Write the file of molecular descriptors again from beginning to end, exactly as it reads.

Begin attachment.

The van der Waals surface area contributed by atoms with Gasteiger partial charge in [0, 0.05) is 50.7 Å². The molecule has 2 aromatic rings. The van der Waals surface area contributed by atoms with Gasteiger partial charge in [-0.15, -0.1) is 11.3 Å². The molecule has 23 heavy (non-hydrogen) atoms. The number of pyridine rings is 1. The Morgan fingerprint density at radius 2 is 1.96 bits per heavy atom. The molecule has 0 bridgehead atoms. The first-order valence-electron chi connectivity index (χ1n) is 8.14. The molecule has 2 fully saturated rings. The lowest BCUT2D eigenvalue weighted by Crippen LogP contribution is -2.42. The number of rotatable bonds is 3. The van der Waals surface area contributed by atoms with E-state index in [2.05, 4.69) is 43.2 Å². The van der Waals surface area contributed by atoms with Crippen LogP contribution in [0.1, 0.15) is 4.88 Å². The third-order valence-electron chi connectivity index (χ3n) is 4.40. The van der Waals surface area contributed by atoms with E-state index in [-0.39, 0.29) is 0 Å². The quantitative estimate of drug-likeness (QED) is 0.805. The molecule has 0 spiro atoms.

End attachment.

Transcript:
The van der Waals surface area contributed by atoms with Gasteiger partial charge in [0, 0.05) is 50.7 Å². The molecule has 2 aromatic rings. The van der Waals surface area contributed by atoms with Gasteiger partial charge in [-0.15, -0.1) is 11.3 Å². The molecule has 23 heavy (non-hydrogen) atoms. The number of pyridine rings is 1. The Morgan fingerprint density at radius 2 is 1.96 bits per heavy atom. The molecule has 0 bridgehead atoms. The first-order valence-electron chi connectivity index (χ1n) is 8.14. The molecule has 2 fully saturated rings. The lowest BCUT2D eigenvalue weighted by Crippen LogP contribution is -2.42. The number of rotatable bonds is 3. The van der Waals surface area contributed by atoms with E-state index in [2.05, 4.69) is 43.2 Å². The van der Waals surface area contributed by atoms with Crippen LogP contribution in [0.1, 0.15) is 4.88 Å². The third-order valence-electron chi connectivity index (χ3n) is 4.40. The van der Waals surface area contributed by atoms with E-state index in [-0.39, 0.29) is 0 Å². The quantitative estimate of drug-likeness (QED) is 0.805. The molecule has 0 spiro atoms.